28. NEVADA

A map of Nevada with a thumb tack in Carson City.
iStock

Long before the founding of Las Vegas, a pair of lovers named Timber Kate and Bella Rawhide toured the saloons of Nevada performing a live sex show. One day, Bella abandoned the act and left Kate for a man named Tug Daniels, breaking her former partner's heart. Kate eventually ran into Bella and Tug in a Carson City brothel, resulting in a knife fight. During the melee, Tug murdered Kate, and it's been said that her disheveled ghost still haunts the halls of the bordello.

29. NEW HAMPSHIRE

The exterior of the music hall in Portsmouth, New Hampshire.

Before the Portsmouth Music Hall was built on Chestnut Street in 1878, the site was home to the Temple, a public meeting house where black abolitionists like Frederick Douglass spoke against slavery; a Baptist meeting hall; an 18th-century prison; and one of the first almshouses in the colonies. With all that history, its ghosts could be a mixed bag, but they seem to be all about the stage. Audience members have reported seeing a man dressed in clothing so convincingly Victorian, they thought he was an actor—until he faded away. They've heard shuffling feet near the box office and loud footsteps in the empty hallway. Some have witnessed a shadowy mist blocking their view of the stage, dark shadows passing in front of their seats, or the stage curtains rippling as if someone were walking behind them—but no one was there. Sounds like at least one phantom is still yearning for some time in the spotlight.

30. NEW JERSEY

Manuel Rionda, a sugar baron living in the wealthy New Jersey enclave of Alpine, wanted to do something nice for his wife Harriet. In 1910, he built a tall gothic stone tower to give her a view of the New York City skyline. But the gesture lost its charm when, sitting atop the tower one day, Harriet spotted Manuel with another woman. With years of fears and suspicions confirmed, Harriet grew despondent and leapt from the tower. Afterward, every time Manuel walked up its stairs, he heard footsteps and sobs or felt the push of a cold, angry hand. Overcome with guilt and fear, Manuel walled up the tower, vowing that no one should ever climb it again. After his death in the 1950s, construction crews came to tear the tower down, but after several men fell to their deaths, they left the building as it was.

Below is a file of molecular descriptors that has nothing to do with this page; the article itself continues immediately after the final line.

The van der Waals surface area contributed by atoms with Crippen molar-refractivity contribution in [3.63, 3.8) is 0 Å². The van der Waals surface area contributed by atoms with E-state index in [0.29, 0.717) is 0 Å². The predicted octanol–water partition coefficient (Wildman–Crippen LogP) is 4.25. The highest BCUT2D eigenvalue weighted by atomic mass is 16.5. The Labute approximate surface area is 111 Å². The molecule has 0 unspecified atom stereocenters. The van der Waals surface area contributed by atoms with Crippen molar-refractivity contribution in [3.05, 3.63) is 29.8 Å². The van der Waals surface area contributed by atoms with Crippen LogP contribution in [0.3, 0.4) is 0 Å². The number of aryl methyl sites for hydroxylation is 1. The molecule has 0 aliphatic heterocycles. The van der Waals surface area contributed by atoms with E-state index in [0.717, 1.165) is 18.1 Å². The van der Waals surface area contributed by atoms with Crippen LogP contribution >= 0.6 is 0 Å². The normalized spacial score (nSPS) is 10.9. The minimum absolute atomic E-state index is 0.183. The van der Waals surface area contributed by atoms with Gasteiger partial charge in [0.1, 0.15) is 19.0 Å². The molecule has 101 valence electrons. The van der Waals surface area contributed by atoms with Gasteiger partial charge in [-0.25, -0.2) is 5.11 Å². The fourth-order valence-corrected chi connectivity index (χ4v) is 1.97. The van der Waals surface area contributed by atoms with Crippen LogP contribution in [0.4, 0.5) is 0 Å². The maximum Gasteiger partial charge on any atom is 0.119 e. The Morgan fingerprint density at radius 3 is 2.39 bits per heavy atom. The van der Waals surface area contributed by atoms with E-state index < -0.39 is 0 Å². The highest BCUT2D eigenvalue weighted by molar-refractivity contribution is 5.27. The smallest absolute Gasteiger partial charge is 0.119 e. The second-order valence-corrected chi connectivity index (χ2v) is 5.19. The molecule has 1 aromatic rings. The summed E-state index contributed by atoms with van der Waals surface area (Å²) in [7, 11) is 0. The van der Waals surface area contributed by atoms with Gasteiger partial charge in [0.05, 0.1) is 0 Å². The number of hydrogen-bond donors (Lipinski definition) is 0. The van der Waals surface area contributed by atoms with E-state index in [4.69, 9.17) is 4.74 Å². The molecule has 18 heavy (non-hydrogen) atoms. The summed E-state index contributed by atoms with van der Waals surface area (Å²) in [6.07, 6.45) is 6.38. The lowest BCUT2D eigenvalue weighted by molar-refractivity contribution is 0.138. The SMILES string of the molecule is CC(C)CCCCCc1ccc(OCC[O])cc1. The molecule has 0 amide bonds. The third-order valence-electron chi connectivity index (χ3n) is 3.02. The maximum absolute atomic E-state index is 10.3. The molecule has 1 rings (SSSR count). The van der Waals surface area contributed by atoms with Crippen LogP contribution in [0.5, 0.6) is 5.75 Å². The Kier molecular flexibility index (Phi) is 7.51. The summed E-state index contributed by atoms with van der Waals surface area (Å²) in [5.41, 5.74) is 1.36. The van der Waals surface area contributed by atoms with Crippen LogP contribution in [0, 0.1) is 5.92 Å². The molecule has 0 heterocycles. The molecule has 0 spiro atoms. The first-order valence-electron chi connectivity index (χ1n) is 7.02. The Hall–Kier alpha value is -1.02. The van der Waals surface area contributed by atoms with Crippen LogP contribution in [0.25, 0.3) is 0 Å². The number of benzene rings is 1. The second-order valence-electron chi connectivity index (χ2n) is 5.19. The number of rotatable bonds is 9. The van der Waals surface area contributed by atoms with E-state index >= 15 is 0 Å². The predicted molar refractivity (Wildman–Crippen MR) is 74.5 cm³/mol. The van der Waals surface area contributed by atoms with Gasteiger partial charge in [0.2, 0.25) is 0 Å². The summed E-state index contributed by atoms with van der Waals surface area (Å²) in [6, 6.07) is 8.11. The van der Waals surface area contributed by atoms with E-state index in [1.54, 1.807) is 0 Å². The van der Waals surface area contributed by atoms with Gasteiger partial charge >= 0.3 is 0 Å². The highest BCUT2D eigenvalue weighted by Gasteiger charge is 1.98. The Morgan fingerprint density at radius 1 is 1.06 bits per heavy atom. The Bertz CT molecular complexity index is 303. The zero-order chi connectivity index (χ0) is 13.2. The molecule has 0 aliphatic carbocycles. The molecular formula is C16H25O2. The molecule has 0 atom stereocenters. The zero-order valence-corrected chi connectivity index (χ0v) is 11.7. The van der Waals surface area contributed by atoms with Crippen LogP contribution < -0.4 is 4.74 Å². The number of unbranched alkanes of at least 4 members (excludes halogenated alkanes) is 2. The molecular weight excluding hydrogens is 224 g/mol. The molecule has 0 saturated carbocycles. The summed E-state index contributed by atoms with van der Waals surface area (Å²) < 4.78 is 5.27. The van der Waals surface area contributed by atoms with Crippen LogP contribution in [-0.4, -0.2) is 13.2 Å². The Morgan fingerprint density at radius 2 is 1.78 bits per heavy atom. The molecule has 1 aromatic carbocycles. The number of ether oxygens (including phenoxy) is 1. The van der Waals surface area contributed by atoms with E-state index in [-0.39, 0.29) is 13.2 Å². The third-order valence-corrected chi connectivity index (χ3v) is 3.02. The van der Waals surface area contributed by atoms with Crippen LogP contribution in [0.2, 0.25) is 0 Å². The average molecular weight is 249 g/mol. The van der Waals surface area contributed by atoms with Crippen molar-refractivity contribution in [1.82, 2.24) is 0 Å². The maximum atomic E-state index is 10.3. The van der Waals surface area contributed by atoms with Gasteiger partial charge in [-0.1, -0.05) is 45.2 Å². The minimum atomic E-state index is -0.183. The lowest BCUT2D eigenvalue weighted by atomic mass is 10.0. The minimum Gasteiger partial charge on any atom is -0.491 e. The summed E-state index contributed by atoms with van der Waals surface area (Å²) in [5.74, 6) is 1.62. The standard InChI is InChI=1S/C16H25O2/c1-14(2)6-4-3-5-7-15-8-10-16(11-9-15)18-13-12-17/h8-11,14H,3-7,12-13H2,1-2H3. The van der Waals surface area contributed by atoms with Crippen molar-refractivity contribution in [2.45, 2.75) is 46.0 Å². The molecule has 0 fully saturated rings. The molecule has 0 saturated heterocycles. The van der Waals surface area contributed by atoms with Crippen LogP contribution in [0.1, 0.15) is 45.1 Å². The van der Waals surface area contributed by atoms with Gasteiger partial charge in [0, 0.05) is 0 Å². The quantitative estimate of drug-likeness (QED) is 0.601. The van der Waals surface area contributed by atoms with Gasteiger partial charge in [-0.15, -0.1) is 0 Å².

31. NEW MEXICO

Fort Union in New Mexico.
Fort Union
iStock

In the Wild West days, Johnny, a lieutenant posted at Fort Union, fell in love with a flirtatious woman named Celia. One night, as the two danced at an officer's birthday party, a messenger burst in to announce an Apache raid. Fearing he might not get another chance, Johnny immediately proposed to Celia, who said yes and promised that if he didn't return, she would never marry. Some soldiers died in the fight, including Johnny. Despite her promise, Celia soon married another man. At their wedding ball, a ghoul in uniform appeared, a gash on his head and fire in his eyes. He pulled Celia from the arms of her new husband as the musicians, entranced, played an eerie waltz. Johnny's spirit danced Celia around the room. She grew pale and died in his arms. Faithful in death, Celia's ghost can still be heard weeping over Johnny's grave.

32. NEW YORK

A portion of a well surrounded by clothing.
Erin McCarthy

The first recorded murder trial in American history dates to 1800, when New Yorkers discovered the body of Gulielma Sands in the Manhattan Well in SoHo. Rumors quickly spread that Sands had been murdered by Levi Weeks, an alleged lover who lived in the same Greenwich Street boardinghouse as Sands did. Levi was the brother of Ezra Weeks, a prominent New York City architect who designed landmark buildings like the Hamilton Grange. With his brother's help, Levi hired an all-star defense team that included Alexander Hamilton and Aaron Burr—and beat the charges. Ever since, people have reported strange shrieks and flashes of light emanating from the well, which remains untouched in the basement of a clothing store at 129 Spring Street.

33. NORTH CAROLINA

A drawing of the pirate Blackbeard's head hanging from a bowsprit.
Wikimedia Commons // Public Domain

The infamous pirate Blackbeard—whose real name was Edward Teach—is said to haunt a cove on Ocracoke Island, in the Outer Banks, where he was executed by members of the British navy in 1718. Blackbeard's head was severed and hung from the bowsprit of one of the British sloops, and his body tossed overboard. The body swam around the ship several times before succumbing to its watery grave. Some tales say that a headless figure has been spotted splashing around in the small, sheltered bay, which is known as Teach's Hole. Other reports say Blackbeard has been seen roaming the beaches with a lantern, looking for his lost head.

34. NORTH DAKOTA

The church in Sims, North Dakota.

Once a thriving pioneer outpost, today Sims is a ghost town in more ways than one: Its only permanent resident is a spirit. Known as the Gray Lady of Sims, she's said to be the wife of a minister of the Evangelical Lutheran Church, one of only a few buildings remaining in town. According to legend, she fell ill and died in the church parsonage sometime between 1916 and 1918, after which her husband married her sister and left the region. By the mid-1930s, the Gray Lady had begun haunting the parsonage's second floor, pulling back the curtains, opening and closing windows, and pumping its well with her invisible hand. Her antics so spooked the congregants, they wrote a letter to a local bishop to complain about the supernatural activity, which they said kept scaring off new ministers. The spectral figure is said to still haunt the church, which is home to an active congregation.